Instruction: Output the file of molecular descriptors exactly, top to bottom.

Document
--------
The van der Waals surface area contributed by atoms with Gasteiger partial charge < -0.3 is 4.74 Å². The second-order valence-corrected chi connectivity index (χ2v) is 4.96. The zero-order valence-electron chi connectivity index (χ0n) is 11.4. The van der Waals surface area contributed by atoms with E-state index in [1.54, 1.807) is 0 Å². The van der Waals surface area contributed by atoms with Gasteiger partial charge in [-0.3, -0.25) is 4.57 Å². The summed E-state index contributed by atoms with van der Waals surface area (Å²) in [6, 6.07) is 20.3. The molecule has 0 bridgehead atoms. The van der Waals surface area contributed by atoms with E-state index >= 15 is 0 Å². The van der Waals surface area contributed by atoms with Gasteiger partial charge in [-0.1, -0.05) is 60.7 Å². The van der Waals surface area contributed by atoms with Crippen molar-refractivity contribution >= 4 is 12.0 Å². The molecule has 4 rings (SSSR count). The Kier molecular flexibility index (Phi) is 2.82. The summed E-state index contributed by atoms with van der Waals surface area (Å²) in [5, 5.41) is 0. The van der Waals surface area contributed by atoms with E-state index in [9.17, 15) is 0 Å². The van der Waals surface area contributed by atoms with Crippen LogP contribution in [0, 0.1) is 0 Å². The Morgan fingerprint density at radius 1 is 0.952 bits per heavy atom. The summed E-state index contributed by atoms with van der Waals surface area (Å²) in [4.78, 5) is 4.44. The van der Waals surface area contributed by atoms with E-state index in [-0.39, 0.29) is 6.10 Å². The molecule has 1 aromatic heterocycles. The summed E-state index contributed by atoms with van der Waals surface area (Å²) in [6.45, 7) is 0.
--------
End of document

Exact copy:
The van der Waals surface area contributed by atoms with Gasteiger partial charge < -0.3 is 4.74 Å². The second-order valence-corrected chi connectivity index (χ2v) is 4.96. The zero-order valence-electron chi connectivity index (χ0n) is 11.4. The van der Waals surface area contributed by atoms with E-state index in [1.54, 1.807) is 0 Å². The van der Waals surface area contributed by atoms with Gasteiger partial charge in [-0.3, -0.25) is 4.57 Å². The summed E-state index contributed by atoms with van der Waals surface area (Å²) in [6, 6.07) is 20.3. The molecule has 0 bridgehead atoms. The van der Waals surface area contributed by atoms with E-state index >= 15 is 0 Å². The van der Waals surface area contributed by atoms with Gasteiger partial charge in [-0.1, -0.05) is 60.7 Å². The van der Waals surface area contributed by atoms with Crippen molar-refractivity contribution >= 4 is 12.0 Å². The molecule has 4 rings (SSSR count). The Kier molecular flexibility index (Phi) is 2.82. The summed E-state index contributed by atoms with van der Waals surface area (Å²) in [5, 5.41) is 0. The van der Waals surface area contributed by atoms with E-state index in [9.17, 15) is 0 Å². The van der Waals surface area contributed by atoms with Crippen LogP contribution in [0, 0.1) is 0 Å². The Morgan fingerprint density at radius 1 is 0.952 bits per heavy atom. The summed E-state index contributed by atoms with van der Waals surface area (Å²) in [4.78, 5) is 4.44. The van der Waals surface area contributed by atoms with E-state index in [-0.39, 0.29) is 6.10 Å². The molecule has 1 aromatic heterocycles. The summed E-state index contributed by atoms with van der Waals surface area (Å²) in [6.45, 7) is 0.